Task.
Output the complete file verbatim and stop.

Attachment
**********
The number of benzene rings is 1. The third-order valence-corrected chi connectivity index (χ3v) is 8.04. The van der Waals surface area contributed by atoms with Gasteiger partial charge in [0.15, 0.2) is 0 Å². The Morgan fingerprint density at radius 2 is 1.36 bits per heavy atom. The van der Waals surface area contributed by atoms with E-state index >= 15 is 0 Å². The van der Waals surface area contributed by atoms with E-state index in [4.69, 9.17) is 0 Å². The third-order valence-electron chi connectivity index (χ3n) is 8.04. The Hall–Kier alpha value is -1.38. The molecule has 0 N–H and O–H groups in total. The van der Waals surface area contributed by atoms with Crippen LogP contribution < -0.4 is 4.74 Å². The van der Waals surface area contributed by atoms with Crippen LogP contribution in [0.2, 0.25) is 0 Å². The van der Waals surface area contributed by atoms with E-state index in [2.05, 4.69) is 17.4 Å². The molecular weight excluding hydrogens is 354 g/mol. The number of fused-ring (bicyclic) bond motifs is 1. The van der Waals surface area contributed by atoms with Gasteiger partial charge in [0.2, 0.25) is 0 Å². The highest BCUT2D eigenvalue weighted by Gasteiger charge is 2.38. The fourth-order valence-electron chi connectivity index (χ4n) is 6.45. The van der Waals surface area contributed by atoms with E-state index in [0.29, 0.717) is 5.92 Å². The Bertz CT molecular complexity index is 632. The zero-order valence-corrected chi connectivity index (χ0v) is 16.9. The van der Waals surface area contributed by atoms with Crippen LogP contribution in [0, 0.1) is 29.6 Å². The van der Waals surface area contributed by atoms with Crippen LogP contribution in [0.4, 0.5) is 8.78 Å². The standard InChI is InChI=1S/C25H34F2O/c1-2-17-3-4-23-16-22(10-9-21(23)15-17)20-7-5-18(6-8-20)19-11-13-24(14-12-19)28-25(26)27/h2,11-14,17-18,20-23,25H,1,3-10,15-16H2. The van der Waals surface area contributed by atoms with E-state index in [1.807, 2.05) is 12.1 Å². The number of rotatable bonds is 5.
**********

The number of benzene rings is 1. The third-order valence-corrected chi connectivity index (χ3v) is 8.04. The van der Waals surface area contributed by atoms with Gasteiger partial charge in [0.15, 0.2) is 0 Å². The Morgan fingerprint density at radius 2 is 1.36 bits per heavy atom. The van der Waals surface area contributed by atoms with E-state index >= 15 is 0 Å². The van der Waals surface area contributed by atoms with E-state index in [4.69, 9.17) is 0 Å². The third-order valence-electron chi connectivity index (χ3n) is 8.04. The Hall–Kier alpha value is -1.38. The molecule has 0 N–H and O–H groups in total. The van der Waals surface area contributed by atoms with Crippen LogP contribution < -0.4 is 4.74 Å². The van der Waals surface area contributed by atoms with Crippen LogP contribution in [0.2, 0.25) is 0 Å². The van der Waals surface area contributed by atoms with E-state index in [2.05, 4.69) is 17.4 Å². The molecular weight excluding hydrogens is 354 g/mol. The number of fused-ring (bicyclic) bond motifs is 1. The van der Waals surface area contributed by atoms with Gasteiger partial charge in [0.2, 0.25) is 0 Å². The highest BCUT2D eigenvalue weighted by Gasteiger charge is 2.38. The fourth-order valence-electron chi connectivity index (χ4n) is 6.45. The van der Waals surface area contributed by atoms with E-state index in [0.29, 0.717) is 5.92 Å². The Bertz CT molecular complexity index is 632. The zero-order valence-corrected chi connectivity index (χ0v) is 16.9. The van der Waals surface area contributed by atoms with Crippen LogP contribution in [0, 0.1) is 29.6 Å². The van der Waals surface area contributed by atoms with Crippen LogP contribution in [0.4, 0.5) is 8.78 Å². The standard InChI is InChI=1S/C25H34F2O/c1-2-17-3-4-23-16-22(10-9-21(23)15-17)20-7-5-18(6-8-20)19-11-13-24(14-12-19)28-25(26)27/h2,11-14,17-18,20-23,25H,1,3-10,15-16H2. The van der Waals surface area contributed by atoms with E-state index in [1.807, 2.05) is 12.1 Å². The number of rotatable bonds is 5.